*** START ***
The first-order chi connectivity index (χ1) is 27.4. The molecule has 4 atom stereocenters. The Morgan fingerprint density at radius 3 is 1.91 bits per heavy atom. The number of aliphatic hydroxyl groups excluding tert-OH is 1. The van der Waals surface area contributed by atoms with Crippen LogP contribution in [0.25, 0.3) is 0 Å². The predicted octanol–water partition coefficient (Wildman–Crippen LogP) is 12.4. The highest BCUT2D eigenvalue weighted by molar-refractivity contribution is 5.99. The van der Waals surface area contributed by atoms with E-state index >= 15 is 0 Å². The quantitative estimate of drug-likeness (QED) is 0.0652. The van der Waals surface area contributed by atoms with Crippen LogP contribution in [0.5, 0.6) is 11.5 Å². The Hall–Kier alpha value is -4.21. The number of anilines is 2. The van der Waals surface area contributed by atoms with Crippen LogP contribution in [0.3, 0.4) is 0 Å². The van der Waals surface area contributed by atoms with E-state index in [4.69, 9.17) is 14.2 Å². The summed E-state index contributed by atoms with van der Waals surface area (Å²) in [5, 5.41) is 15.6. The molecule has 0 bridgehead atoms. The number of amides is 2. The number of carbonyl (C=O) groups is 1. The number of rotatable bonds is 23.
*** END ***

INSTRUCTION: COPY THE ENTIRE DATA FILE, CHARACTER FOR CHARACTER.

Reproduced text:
The first-order chi connectivity index (χ1) is 27.4. The molecule has 4 atom stereocenters. The Morgan fingerprint density at radius 3 is 1.91 bits per heavy atom. The number of aliphatic hydroxyl groups excluding tert-OH is 1. The van der Waals surface area contributed by atoms with Crippen LogP contribution in [0.25, 0.3) is 0 Å². The predicted octanol–water partition coefficient (Wildman–Crippen LogP) is 12.4. The highest BCUT2D eigenvalue weighted by molar-refractivity contribution is 5.99. The van der Waals surface area contributed by atoms with E-state index >= 15 is 0 Å². The quantitative estimate of drug-likeness (QED) is 0.0652. The van der Waals surface area contributed by atoms with Crippen LogP contribution in [0.5, 0.6) is 11.5 Å². The Hall–Kier alpha value is -4.21. The number of anilines is 2. The van der Waals surface area contributed by atoms with Crippen LogP contribution in [0.3, 0.4) is 0 Å². The van der Waals surface area contributed by atoms with E-state index in [4.69, 9.17) is 14.2 Å². The summed E-state index contributed by atoms with van der Waals surface area (Å²) in [5, 5.41) is 15.6. The molecule has 0 bridgehead atoms. The number of amides is 2. The number of carbonyl (C=O) groups is 1. The number of rotatable bonds is 23.